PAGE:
ARBITRATION

Anti-arbitration statutes, the FAA and #MeToo - Reuters

A protester raises a placard reading "#MeToo" during a rally against harassment, April 28, 2018. REUTERS/Issei Kato

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October 5, 2021 - One of the most significant statutory reactions to the #MeToo Movement were laws passed in several states purporting to restrict the enforceability of pre-dispute mandatory arbitration clauses in the employment context. The enforceability of such statutes themselves, however, remains in legal limbo.

In 2018, New York state passed such a law — C.P.L.R. § 7515 — which has become a critical test case for the viability of these state-level legislative efforts. For women's rights advocates, labor organizers, corporate executives, employment counsels, and employees of large organizations generally, the recent decision by the 2nd U.S. Circuit Court of Appeals in Tantaros v. Fox News Network, LLC held the potential to be a landmark opinion (2021). While the Second Circuit's decision did not finally resolve all issues concerning the enforceability of Section 7515, it did clearly frame the issues for the trial court and offered important commentary.

With Section 7515, the New York Legislature sought to address what it considered a "scourge of sexual harassment." (Stenographic Rec., 2018) Responding to policy arguments by employees and women's rights advocates that pre-dispute mandatory arbitration clauses play a role in allowing harassment to continue by shielding challenges to such conduct from public scrutiny, the Legislature passed Section 7515, and none other than then-Governor Andrew Cuomo signed it into law. The version passed in 2018 precluded pre-dispute mandatory arbitration agreements only for sexual harassment claims, but it was expanded in 2019 to include all employment discrimination claims.

In its present form, C.P.L.R. § 7515 provides, "except where inconsistent with federal law," no written contract shall contain any clause or provision requiring that the parties submit to mandatory arbitration to resolve any allegation or claim of discrimination. It further provides that any mandatory arbitration clause relating to such claims "shall be null and void." The law does not purport to interfere with agreements to arbitrate claims other than discrimination or harassment claims, or agreements to arbitrate entered into after a dispute arises.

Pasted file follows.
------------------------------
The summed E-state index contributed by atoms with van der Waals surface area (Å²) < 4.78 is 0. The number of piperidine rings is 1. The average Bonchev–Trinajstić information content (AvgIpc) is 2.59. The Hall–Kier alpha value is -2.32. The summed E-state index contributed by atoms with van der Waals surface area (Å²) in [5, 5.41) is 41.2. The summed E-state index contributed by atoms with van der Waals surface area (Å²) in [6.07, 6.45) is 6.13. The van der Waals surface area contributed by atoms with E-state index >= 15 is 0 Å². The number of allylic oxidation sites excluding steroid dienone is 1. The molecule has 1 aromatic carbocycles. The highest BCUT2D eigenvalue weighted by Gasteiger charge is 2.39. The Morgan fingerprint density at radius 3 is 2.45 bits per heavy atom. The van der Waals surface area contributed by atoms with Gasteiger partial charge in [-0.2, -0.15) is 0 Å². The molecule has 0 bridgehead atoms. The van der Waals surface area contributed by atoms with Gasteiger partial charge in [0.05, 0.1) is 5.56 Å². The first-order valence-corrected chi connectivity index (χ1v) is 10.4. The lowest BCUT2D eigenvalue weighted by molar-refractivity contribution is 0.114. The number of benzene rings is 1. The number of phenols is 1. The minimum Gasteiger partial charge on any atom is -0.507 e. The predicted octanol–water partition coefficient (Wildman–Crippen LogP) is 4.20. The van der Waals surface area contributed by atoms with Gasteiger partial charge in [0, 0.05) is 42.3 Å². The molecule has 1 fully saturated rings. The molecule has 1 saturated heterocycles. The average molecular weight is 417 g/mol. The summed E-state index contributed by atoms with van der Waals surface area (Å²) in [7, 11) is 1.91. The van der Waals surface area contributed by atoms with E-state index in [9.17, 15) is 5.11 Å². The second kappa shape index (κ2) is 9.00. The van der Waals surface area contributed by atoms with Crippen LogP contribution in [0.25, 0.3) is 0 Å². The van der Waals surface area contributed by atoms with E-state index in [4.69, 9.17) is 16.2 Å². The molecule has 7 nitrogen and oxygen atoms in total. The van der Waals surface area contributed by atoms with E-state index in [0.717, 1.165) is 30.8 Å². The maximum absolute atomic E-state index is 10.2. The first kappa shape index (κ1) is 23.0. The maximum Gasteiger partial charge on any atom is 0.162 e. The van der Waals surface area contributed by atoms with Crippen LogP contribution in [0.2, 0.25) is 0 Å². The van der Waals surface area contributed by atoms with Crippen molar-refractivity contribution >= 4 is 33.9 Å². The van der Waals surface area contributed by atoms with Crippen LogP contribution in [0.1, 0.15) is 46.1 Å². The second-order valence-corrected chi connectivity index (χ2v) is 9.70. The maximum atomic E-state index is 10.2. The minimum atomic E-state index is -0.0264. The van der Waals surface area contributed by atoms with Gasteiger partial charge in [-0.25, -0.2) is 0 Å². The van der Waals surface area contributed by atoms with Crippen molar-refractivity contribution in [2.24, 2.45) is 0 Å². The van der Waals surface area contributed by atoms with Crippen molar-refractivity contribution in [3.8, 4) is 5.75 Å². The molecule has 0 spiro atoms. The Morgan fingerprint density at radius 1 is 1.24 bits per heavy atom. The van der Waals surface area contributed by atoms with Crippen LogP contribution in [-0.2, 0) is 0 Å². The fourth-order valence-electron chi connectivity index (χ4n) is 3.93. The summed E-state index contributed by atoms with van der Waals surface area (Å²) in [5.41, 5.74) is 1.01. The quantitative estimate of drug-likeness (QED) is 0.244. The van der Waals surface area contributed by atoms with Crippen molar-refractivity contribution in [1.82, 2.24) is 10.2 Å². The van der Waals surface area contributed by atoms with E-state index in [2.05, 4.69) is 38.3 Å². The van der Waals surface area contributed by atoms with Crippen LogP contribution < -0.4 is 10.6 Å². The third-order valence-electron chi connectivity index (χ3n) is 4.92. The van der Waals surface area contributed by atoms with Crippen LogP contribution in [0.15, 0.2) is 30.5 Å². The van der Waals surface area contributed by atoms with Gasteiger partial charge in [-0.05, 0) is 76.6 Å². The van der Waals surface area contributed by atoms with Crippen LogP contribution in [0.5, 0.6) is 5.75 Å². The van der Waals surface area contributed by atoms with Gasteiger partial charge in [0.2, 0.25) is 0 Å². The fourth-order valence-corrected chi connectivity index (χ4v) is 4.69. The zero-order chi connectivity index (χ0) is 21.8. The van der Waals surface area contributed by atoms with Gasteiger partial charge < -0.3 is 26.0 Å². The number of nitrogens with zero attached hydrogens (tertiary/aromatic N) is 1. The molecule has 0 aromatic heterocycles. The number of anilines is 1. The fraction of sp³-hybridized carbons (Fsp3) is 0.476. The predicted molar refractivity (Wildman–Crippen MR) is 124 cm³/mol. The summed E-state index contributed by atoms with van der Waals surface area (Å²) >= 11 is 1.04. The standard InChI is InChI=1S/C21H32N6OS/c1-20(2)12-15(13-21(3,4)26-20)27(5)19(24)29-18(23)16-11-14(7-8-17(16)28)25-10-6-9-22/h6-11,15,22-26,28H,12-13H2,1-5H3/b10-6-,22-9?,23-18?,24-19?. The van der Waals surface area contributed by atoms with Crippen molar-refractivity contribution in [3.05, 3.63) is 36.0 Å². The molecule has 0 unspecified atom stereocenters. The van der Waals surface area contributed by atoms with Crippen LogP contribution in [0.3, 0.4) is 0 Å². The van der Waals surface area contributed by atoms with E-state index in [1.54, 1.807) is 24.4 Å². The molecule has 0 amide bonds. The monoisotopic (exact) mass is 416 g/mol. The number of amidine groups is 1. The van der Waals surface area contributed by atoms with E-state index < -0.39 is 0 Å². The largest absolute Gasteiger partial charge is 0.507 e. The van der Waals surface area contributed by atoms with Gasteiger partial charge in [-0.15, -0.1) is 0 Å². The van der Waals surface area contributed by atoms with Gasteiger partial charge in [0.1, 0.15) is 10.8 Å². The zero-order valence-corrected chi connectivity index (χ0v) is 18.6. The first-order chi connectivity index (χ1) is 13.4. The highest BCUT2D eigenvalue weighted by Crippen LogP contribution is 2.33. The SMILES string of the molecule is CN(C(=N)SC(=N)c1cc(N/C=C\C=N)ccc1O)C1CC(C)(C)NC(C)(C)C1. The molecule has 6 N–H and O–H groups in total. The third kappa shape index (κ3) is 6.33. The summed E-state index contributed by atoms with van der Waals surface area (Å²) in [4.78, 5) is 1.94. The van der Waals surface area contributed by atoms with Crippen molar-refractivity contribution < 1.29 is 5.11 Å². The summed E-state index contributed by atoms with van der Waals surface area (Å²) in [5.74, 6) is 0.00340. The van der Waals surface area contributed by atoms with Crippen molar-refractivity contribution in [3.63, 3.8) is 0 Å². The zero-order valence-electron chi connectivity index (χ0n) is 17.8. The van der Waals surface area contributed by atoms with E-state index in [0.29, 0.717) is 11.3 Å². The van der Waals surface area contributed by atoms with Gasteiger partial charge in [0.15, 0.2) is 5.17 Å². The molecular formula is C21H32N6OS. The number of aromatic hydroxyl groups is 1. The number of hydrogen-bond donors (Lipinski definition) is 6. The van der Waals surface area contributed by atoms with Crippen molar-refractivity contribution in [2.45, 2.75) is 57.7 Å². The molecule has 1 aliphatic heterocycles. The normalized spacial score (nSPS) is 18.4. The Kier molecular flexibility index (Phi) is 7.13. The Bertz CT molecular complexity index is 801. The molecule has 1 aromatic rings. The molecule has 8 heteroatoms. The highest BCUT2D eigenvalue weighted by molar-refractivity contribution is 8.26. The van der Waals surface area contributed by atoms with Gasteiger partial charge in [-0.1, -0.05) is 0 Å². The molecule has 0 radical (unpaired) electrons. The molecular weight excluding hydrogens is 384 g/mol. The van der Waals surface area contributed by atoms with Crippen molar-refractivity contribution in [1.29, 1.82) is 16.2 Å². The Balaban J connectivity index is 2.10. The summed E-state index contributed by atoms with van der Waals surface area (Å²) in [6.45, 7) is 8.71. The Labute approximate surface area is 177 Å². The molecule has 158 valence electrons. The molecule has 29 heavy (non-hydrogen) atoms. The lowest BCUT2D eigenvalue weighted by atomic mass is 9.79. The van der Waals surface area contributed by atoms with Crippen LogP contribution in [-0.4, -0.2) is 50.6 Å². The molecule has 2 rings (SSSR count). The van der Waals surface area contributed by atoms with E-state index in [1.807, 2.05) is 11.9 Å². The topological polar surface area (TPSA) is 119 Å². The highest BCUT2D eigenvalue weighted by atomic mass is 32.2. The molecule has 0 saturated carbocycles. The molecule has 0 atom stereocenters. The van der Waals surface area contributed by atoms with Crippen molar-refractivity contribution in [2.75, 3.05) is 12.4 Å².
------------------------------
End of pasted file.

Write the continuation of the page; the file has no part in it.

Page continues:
The Federal Arbitration Act (FAA) looms over all of this activity. Since 1926, the FAA (9 U.S.C. § 2) has made clear that any agreement to submit disputes to arbitration "shall be valid, irrevocable, and enforceable, save upon such grounds as exist at law or in equity for the revocation of any contract."

In 2001, the U.S. Supreme Court confirmed that the FAA applies to employment agreements, subject only to minor exceptions. The FAA also preempts state law, and thus the New York Court of Appeals has confirmed that mandatory arbitration agreements are enforceable to require arbitration of employment disputes even where the cause of action arises under New York state law.

New York was not alone in squaring up against the long-established approach of the FAA. California (A.B. 51), Maryland (H.B. 1596), New Jersey (S.121), Vermont (H.707) and Washington (S.B. 5996) have each also passed statutes precluding the enforcement of mandatory arbitration clauses in employment contracts for sexual harassment claims, albeit in slightly different ways.

All of these laws pose the same challenge to the FAA: Will courts carve out an exception for sexual harassment or other discrimination claims to enforcement of arbitration agreements, or will it uphold the FAA's broad favorability toward private dispute resolution?

For years, advocates for employees have argued that pre-dispute mandatory arbitration agreements are often entered into unwillingly or unwittingly by employees, that they provide a forum that is systematically less favorable to employees, and that, by shielding disputes from resolution in a public forum, they serve to protect harassers and facilitate the continuation of abuse.